Yesterday Martin was on TV with his colleague Sandra Thistlethwaite who is a Specialist Speech and Language Therapist, and Dan Woodman, deputy head teacher at Richard Cloudsley School in London. They were talking to the presenter of London Live about the impact of the technology on children’s lives. ms and xx

‘Children need to play, have fun and communicate,’ said Martin, ‘but this technology also lets children who are non-verbal use on-screen symbols and words to build language, create messages and take part in conversations with families and friends. The award is a huge pat on the back for our team of developers, teachers and therapists.’

Martin and his managing director Sukhjit Gill will collect the award at a Buckingham Palace reception on July 14, 2016.

 

 

Thank you, Barclays!

ATEC is coming! Barclays are sponsoring an Assistive Technology Exhibition and Conference (ATEC) to be held at Jury’s Inn in Oxford on May 17th.

It is fast becoming a Go-To event for those who assess and support people with disabilities in universities and the workplace and more importantly for people who need assistive technology for work, for study or to communicate with others.

TDebra Charles smallhere is loads of good stuff for people with dyslexia: Debra Charles is doing one of the keynotes. She is
CEO of her own smartcard technology firm Novacroft, the company behind the Oyster Card, and believes that her success is because of, and not despite, her dyslexia.

Find out about the latest versions of Claro and TextHelp, mind mapping from Matchware and Inspiration, The C-Pen Reader which reads text from print books and Notetalker that lets users capture information from a lecture or a meeting.

global autocorrect smallAs someone who uses Autocorrect on Word and types entirely in abbreviations, I am keen to see Global AutoCorrect which works with all programs from presentation software to emails, the web and social media. It frustrates me when I have to type every letter on Facebook. Maybe now I won’t have to.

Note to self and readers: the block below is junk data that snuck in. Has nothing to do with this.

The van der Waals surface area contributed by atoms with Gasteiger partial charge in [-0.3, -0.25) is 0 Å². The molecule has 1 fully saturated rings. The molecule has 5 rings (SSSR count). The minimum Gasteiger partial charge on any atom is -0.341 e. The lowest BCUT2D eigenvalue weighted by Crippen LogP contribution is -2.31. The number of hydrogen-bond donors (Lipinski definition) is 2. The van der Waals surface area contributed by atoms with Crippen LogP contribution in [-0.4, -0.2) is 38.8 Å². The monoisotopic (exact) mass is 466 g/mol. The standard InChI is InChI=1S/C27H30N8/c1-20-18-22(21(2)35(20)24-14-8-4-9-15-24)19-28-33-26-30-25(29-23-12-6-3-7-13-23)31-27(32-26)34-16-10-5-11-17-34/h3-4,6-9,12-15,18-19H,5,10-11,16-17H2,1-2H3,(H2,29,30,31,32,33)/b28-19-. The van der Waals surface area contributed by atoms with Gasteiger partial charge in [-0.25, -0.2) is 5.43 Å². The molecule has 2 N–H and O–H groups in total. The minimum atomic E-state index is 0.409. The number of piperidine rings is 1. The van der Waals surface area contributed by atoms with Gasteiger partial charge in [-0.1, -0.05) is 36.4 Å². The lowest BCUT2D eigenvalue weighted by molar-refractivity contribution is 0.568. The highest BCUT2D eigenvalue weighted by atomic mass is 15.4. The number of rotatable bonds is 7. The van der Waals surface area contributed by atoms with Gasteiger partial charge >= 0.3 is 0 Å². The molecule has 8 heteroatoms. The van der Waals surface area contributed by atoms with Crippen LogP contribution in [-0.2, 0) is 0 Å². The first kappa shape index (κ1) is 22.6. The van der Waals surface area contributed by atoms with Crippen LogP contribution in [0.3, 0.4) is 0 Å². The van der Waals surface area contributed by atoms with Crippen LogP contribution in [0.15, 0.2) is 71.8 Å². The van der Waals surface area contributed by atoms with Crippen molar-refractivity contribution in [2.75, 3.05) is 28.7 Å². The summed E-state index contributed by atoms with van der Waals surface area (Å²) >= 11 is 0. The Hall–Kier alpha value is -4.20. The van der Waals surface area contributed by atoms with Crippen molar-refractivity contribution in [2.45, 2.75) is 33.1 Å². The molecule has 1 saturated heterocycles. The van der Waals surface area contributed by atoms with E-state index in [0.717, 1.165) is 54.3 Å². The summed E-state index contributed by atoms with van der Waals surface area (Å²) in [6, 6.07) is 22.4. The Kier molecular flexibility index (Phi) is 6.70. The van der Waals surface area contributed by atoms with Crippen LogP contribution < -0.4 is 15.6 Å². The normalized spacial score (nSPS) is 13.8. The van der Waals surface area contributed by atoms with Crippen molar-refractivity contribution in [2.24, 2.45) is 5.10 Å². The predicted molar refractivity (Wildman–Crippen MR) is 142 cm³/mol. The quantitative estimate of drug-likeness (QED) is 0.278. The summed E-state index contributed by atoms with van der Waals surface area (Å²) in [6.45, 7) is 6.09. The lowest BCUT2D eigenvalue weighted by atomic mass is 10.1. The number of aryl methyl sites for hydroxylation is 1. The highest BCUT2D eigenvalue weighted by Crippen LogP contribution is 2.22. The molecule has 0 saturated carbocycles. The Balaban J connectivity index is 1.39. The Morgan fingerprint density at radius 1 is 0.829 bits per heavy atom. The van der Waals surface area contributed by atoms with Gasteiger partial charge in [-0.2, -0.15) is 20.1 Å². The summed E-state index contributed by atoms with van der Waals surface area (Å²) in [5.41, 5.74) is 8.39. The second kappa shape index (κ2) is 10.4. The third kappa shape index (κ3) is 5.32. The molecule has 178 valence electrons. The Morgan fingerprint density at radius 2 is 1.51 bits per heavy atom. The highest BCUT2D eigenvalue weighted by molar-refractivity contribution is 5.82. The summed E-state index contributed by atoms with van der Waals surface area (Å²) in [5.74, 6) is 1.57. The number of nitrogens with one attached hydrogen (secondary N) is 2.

There is some whizzy new technology. David Finch from Star College in Gloucestershire will be talking about a project called Ember. The idea is to reduce employer or mentor support and help trainees to work more effectively and more independently.

There is also an assistive robotic arm called JacoTM developed by The ACCESS Research & Development Department at Hereward College with charitable funding from Npower.

I am also keen to hear Abi James of University of Southampton and BDA New Technologies Committee. I often wonder why some people embrace technology while others reject it from the off. I used to think it was all about training and support in the early days, now I am not so sure. Abi is researching this area and will be leading a discussion on the role of professionals to improve the take up of technology.

Book your place now at http://www.ateconference.com/
Tuesday, 17th May 2016 Jury’s Inn 30 Godstow Road, OX2 8PG

Campaign – Make a noise for selective mutism

To donate, please text MAKE 15, followed by the amount, to 70070 
Shannon went up on stage one day at the age of 3 to sing in front of a big audience. No sound came out of her mouth but there was nothing wrong with the speakers. Shannon was paralysed by anxiety and was physically unable to get her words out.shannin

 

Most children will have an experience like this, especially when they are very young but for Shannon it was the first sign of a condition called selective mutism. At least 1 child in 150 is affected and it is caused by extreme anxiety.

It is also three times as common in bilingual children. Figures from 2013 show that 1 in 6 primary school pupils in England do not have English as their first language. In secondary schools the figure stands at  just over 1 in 8 (Naldic http://www.naldic.org.uk/research-and-information/eal-statistics/eal-pupils). Figures are likely to increase and more teachers will find themselves working with pupils who have this condition. It can be frustrating.

Children with selective mutism can appear to be confident (even cocky) but then freeze with a blank facial expression (which can look challenging and confrontational) when speech is expected from them. It is not a matter of choice for them. It is a condition triggered by stress and anxiety.